Former Bank One head of international banking Carl Chirwa has helped establish a financial advisory focused on commodities, metals and climate risk financing.

Ashcroft & Gray aims to connect investors such as trade finance funds and sovereign wealth funds with financial institutions and traders in southeast and west African countries, where hard currency liquidity for trade and climate risk finance is scarce.

Based in Mauritius, the firm is led by Chirwa along with three other founding partners, also ex-bankers, who are yet to be announced.

Chirwa tells GTR one focus will be on financing imports of soft commodities such as fertiliser and fuels, as well as partnering with trading houses to provide liquidity to smaller miners in countries such as the Democratic Republic of Congo and Zambia that face difficulties getting their products to the international market.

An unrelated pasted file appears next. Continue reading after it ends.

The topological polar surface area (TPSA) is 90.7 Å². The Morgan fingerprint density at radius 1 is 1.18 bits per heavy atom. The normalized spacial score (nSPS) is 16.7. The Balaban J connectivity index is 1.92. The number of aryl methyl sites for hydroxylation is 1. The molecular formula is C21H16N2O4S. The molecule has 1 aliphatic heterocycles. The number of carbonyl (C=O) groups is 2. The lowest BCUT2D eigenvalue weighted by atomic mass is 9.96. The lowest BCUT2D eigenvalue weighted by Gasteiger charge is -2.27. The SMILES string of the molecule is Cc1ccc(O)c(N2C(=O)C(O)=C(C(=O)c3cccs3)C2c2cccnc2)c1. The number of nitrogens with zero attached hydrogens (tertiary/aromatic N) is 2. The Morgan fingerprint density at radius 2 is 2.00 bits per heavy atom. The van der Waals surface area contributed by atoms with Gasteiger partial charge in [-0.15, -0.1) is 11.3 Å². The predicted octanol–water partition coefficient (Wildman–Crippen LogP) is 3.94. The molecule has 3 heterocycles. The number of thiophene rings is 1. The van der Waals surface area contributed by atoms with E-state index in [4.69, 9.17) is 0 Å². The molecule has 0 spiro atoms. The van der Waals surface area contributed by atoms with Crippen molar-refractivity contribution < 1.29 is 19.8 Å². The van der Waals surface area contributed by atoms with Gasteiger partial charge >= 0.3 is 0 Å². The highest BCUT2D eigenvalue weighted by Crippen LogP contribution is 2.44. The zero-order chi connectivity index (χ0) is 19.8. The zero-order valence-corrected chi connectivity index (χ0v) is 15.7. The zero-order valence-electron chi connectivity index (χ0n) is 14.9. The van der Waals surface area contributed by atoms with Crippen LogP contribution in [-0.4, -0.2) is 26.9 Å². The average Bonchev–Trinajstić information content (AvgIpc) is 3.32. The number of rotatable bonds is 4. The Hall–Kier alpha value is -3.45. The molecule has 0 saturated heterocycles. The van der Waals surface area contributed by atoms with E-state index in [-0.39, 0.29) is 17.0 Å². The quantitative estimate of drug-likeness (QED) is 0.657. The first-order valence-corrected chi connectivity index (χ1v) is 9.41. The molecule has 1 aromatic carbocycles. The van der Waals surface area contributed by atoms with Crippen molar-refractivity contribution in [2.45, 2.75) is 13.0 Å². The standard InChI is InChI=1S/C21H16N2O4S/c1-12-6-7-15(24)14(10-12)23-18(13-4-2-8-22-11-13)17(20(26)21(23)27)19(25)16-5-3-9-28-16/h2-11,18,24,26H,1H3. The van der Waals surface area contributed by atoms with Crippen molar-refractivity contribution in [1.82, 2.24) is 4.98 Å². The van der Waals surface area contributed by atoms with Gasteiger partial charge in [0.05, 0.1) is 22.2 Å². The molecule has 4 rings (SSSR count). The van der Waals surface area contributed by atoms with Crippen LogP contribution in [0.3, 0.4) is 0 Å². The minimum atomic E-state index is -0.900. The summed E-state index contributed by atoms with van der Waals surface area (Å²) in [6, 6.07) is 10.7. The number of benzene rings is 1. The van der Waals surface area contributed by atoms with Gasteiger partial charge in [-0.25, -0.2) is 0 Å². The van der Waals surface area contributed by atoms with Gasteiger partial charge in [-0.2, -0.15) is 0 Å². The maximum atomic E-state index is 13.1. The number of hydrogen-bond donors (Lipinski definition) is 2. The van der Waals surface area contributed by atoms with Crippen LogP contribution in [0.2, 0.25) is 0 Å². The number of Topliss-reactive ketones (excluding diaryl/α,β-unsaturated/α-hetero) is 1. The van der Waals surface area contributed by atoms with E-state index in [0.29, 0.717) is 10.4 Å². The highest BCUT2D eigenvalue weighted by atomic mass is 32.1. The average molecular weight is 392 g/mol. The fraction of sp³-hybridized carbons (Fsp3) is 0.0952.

“We’ve seen a lot of the mid-scale mining producers are very cash-strapped – they have the minerals, they have the oil, they have the copper cathodes – but they don’t have the money to get the shipment to the port, and to be able to sell it,” he says.

To solve that problem, Ashcroft & Gray has partnered with warehouse operator Access World to get the miners’ products to a London Metals Exchange facility and receive a warehouse receipt, against which they can raise pre-shipment financing.

Ashcroft & Gray will centre its activity on Kenya, Malawi, Rwanda, South Africa, Tanzania and Zambia. Chirwa says given access to dollars continues to be a problem for many countries, the company is also helping structure facilities with extended credit terms.

Chirwa had been with the Mauritian lender Bank One since September 2018 and prior to that held trade and structured finance roles in Kenya for Citi, Standard Chartered, and the Trade and Development Bank. Bank One has named Thavin Audit acting head of international banking in the wake of Chirwa’s departure.